It can seem impossible to keep up with all the news these days, so here's what happened this week in a New York minute.
An End To DACA
The Trump administration announced Tuesday that it is ending the Deferred Action for Childhood Arrivals (DACA) program, which protects undocumented immigrants who arrived in the U.S. as children. It will fully expire in six months, and any future protections will depend on Congress' ability to pass new legislation.
Campus Sexual Assault Rules Get A Rewrite
Education Secretary Betsy DeVos announced Thursday that she plans to rewrite the Obama-era guidelines for how universities must handle sexual assault allegations, but didn't give any details. She said she'll seek public and university opinions before making any final decisions, but the department will release "interim" information soon.
Hurricane Irma Hits The Caribbean
Hurricane Irma has been called one of the most powerful Atlantic hurricanes in history, and the storm devastated Barbuda this week, damaging Puerto Rico and other Caribbean islands, as well. Parts of Florida evacuated ahead of the storm's projected path toward the continental U.S.
Ivanka Pushes Child Tax Credit Hike
The first daughter told conservative leaders this week she wants to increase the annual child tax credit from $1,000 to at least $2,000, though she didn't outline what the proposal would cost.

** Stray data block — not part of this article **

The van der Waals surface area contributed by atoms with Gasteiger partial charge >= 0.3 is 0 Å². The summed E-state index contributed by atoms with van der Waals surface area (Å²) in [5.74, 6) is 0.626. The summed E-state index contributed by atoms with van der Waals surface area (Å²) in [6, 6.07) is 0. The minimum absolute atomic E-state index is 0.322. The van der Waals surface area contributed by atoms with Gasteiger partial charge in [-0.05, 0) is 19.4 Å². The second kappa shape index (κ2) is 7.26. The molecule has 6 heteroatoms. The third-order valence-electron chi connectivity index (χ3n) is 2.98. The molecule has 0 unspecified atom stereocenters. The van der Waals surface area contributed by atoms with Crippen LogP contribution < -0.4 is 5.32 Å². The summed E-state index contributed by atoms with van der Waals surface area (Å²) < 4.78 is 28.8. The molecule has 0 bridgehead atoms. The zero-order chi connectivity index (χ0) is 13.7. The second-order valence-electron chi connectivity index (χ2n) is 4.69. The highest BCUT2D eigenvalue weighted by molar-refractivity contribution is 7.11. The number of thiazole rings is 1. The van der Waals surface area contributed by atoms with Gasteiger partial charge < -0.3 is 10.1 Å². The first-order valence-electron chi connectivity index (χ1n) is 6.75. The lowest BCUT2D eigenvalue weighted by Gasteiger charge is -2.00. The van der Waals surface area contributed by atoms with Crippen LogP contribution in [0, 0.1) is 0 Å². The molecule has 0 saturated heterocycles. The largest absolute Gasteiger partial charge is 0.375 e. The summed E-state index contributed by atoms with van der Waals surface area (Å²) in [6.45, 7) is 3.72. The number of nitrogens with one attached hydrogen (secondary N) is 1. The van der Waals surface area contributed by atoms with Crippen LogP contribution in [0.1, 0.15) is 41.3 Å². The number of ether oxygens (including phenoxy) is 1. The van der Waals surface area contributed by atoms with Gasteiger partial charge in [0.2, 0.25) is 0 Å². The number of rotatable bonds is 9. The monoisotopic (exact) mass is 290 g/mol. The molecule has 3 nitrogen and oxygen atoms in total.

The Fight For Kentucky's Last Abortion Clinic
A trial began in federal court Wednesday that will determine whether Kentucky's last remaining abortion clinic will shutter.
A Long Read For The Weekend
Ta-Nehisi Coates writes that President Trump does, in fact, have an ideology — "white supremacy, in all its truculent and sanctimonious power."
How To Take Action This Weekend
Dreamers whose DACA permits expire after March 5, 2018 won't be able to renew the documents that allow them to stay in the U.S. legally unless a new policy is enacted before then. Approximately 800,000 undocumented youth depend on DACA and could be forced to leave behind the only lives they've known. If you want to take action in support of DACA recipients, call your representatives in Congress and ask them to protect Dreamers (use this step-by-step guide if you're unsure how).